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Affordable Housing Solar Programs in New York


The first step to creating a structured program is to deconstruct some of the myths surrounding low-income participation in solar.

One of the primary misconceptions is that money alone prevents participation. We have found that the reality is far more complex than the initial financial hurdle, but comes from the options faced by households as a result of their income status, such as renting versus owning, inability to harness tax incentives, lack of financing options and even whether they pay their bill or the affordable housing organization does.

NYSERDA Competition Brings Funding to Affordable Housing

The low participation rate of low-to-moderate income families in community solar programs can be attributed to a variety of reasons that include:

  • High costs of direct installation of solar panels on a rooftop
  • Lack of financing options
  • Inability to harness federal and/or state tax incentives
  • Renting versus homeownership
  • No control of roof space due to multi-family housing

Giving low-income families the equitable benefits of solar

In New York City, there are currently over a million people living under the poverty line; a significant community that has been traditionally underserved by alternative energy programs like solar and shut out of the economic benefits. A well-thought-out and structured affordable housing solar program can work to change this, encouraging participation and providing proportionate access to all income classes. We have been working to create this program with our partners to open up access for all income classes.

Larger Impact of Solar on Affordable Housing

The second step is understanding the scope of impact, and that alone should act as a motivator for affordable housing organizations serving New York State. Solar programs can reduce the cost of electricity for low-to-moderate income households up to 10% and also become a source of income for affordable housing organizations. Low-to-moderate households pay almost three times the amount on energy costs compared to any other income level – add this to the fact that households in the state of New York pays more for energy than the average amount of all of America, and you have a group of people who will experience the positive impact disproportionately to all other groups.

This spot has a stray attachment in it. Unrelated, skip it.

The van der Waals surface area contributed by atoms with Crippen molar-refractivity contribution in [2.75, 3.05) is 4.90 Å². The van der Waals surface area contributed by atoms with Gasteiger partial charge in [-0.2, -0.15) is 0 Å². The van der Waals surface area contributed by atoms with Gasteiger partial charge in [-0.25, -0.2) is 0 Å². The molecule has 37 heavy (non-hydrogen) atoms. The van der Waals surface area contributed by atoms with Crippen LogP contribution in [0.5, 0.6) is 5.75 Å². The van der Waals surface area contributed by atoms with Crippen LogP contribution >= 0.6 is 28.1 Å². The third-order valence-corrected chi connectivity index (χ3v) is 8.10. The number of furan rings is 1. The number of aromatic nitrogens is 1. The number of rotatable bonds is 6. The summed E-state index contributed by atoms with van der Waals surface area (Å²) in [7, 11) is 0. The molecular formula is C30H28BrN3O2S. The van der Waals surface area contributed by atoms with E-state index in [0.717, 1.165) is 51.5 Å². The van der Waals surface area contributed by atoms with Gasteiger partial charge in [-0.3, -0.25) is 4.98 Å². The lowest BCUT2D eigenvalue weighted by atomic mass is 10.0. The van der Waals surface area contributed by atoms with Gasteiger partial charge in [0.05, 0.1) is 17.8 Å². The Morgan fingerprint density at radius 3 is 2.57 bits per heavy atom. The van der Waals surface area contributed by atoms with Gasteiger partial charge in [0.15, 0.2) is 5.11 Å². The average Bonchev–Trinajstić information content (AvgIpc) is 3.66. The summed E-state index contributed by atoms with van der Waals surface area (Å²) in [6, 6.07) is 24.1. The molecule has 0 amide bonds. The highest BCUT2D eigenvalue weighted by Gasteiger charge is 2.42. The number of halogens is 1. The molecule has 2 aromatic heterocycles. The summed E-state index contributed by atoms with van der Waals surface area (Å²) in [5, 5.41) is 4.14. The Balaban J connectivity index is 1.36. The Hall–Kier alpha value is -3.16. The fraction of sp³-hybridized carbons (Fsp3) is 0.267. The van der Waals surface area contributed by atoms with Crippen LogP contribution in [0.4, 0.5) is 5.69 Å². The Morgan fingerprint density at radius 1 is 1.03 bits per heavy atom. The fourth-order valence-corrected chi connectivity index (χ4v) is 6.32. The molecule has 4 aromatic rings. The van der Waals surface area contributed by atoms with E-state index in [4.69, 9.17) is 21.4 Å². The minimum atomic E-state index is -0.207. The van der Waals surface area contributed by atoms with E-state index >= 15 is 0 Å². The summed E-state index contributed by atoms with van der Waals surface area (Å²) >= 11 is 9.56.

When affordable housing organizations with rooftop space can transform solar into a source of income when they partner with a solar project developer. The developer takes on all the risks of a rooftop solar installation in exchange for a long-term rooftop lease on a multifamily dwelling. What would normally be a significant upfront investment instead becomes a low-risk income stream.

Founder of OYA Renewables, Manish Nayar, says:

“For square footage that would otherwise go unused, these building owners can establish a consistent revenue stream for up to 25 years in exchange for a leased roof, all the while providing their community with affordable clean energy.”

Solar Increases Property Value of Affordable Housing

Putting solar on affordable housing can also result in a ripple effect on property values and capital costs. Just installing solar panels on a rooftop adds significant value to the building, and any rooftop repairs the developer takes on helps to decrease the future capital expenditure on building maintenance.

Working Together on Community Solar Programs

OYA Renewables believes in pulling together the best people and organizations to affect change, which is why we are working with Crauderueff & Associates to install over 200 community plus storage solar projects for affordable housing units in New York City that will be developed over the next few years. In addition to New York City, OYA Renewables is continually seeking out partnerships with organizations across North America to bring solar to the underserved low-to-moderate income community, but also to expand our impact on reducing carbon emissions. And we welcome any inquiries or requests.

Solar for affordable housing is a significant opportunity for affordable housing organizations to serve LMI households better that risks becoming a missed opportunity. Low-to-moderate income households gain access to energy choice and the opportunity to reduce their carbon footprint, while affordable housing organizations gain an income stream with no capital investment. With decreasing solar costs, now is the best time for affordable housing to seek out partnerships with developers and go solar for low-to-moderate income households.

Solar programs are not beyond economic reach for affordable housing organizations and the low-to-moderate income households they serve. Supported by innovative and well-thought-out solar programs, these barriers to access can be overcome and result in a more equitable energy future, where everyone can participate in renewable energy programs.

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